Thursday, December 24, 2009

Christmas Musings

An Empty Space

An empty space graces the center
of the manager scene.
Yet a spot of trampled hay cannot contain
the unfathomed hope placed here;
as though a cosmic arrow points dramatically
from heaven reading
“watch this!”
to accentuate the absurd hope we place
on a moment, a place, a new born.

At millennial celebrations of crèches and caves
we bring a battered hope yearly to this moment
to be mended or rebuilt and believe that perhaps
this year the birth of one will move all
toward peace.

In film and word we expound
the transformative power of the season
when George Bailey realizes his good fortune,
Scrooge tears open his curtains,
and we long for the dawning of a new age.

Yet watching and waiting will not spark a change
and longing will leave millions unfed.
Hope that energizes voices and
desire that strengthens muscle
redeems this scene from a saccharine docility
and transforms dreaming and longing
into action.

New and ancient our collective journeys
draw us yearly past this manger scene.
Yet we receive the gift, we are reborn,
we journey onward renewed.


Saturday, December 5, 2009

Stop What You Are Doing

Truisms are truisms mostly because they are true. For example "honesty is the best policy" applies to relationships, business, even medical checkups. And honesty is also a key to understanding what direction to take in pursuing greatness. People ask me all the time "how do I know where to focus my energies to pursue greatness?" Well, the first step is brutal honesty.

Yesterday I had the privilege to dine with and listen to Sydney Lea, finalist for the Pulitzer Prize in poetry. Sydney has been nominated and won more prizes for his poetry than I could ever imagine. He came to speak at our bookstore in Asbury Park. Sydney is one of the most self-effacing individuals I've met. But it is not false humility but a brutal honesty that has propelled him to be one of America's best poets.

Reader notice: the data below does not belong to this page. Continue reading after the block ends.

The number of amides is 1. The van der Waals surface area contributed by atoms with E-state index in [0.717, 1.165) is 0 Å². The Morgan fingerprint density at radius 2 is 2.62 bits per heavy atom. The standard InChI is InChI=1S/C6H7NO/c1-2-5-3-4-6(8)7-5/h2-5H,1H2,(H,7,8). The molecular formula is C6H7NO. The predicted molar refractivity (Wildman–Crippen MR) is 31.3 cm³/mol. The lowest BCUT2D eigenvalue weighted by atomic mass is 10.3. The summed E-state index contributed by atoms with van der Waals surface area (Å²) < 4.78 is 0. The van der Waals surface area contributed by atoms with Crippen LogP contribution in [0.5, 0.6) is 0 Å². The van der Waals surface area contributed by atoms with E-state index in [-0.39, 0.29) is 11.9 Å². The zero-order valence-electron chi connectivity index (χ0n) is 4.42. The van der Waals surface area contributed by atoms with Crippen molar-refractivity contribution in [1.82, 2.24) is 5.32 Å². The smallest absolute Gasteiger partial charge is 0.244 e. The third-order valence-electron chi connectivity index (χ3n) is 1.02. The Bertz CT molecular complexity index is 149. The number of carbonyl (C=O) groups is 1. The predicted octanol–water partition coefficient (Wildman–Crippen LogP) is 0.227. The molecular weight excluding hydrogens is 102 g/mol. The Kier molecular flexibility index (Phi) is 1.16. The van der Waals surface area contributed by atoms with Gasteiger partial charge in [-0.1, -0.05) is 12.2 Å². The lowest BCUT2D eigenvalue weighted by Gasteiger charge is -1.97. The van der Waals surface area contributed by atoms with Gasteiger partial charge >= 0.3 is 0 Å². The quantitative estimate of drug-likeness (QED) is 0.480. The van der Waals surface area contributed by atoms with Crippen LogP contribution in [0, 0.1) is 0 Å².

The most telling part of the evening occurred when someone asked Sydney "why poetry?" Most of Sydney's poems are story-like; snippets of lives, moments and interactions that lend themselves to narrative. Sydney's explanation was amazingly honest. He described his doctoral dissertation as "ponderous" and his attempts at regional stories as "possibly appearing condescending." Conversely his use of poetry allows him to explore the dynamic in a human interaction, capture the regional flair, and briefly convey the meaning. In other words, he is honest about what he CAN'T do. That allows him to focus his energies on what he does well and continue to write better and better.

From boardrooms, to offices, to cubicles; from recording studios, to concerts; from practice to the court or the course, too many of us fail to find our greatness because we refuse to honestly admit what we don't do well and stop doing it. Because if we admit and cease what we don't do well, we can focus on our possibility for greatness. So, be honest, be brutally honest. It might help you find your greatness.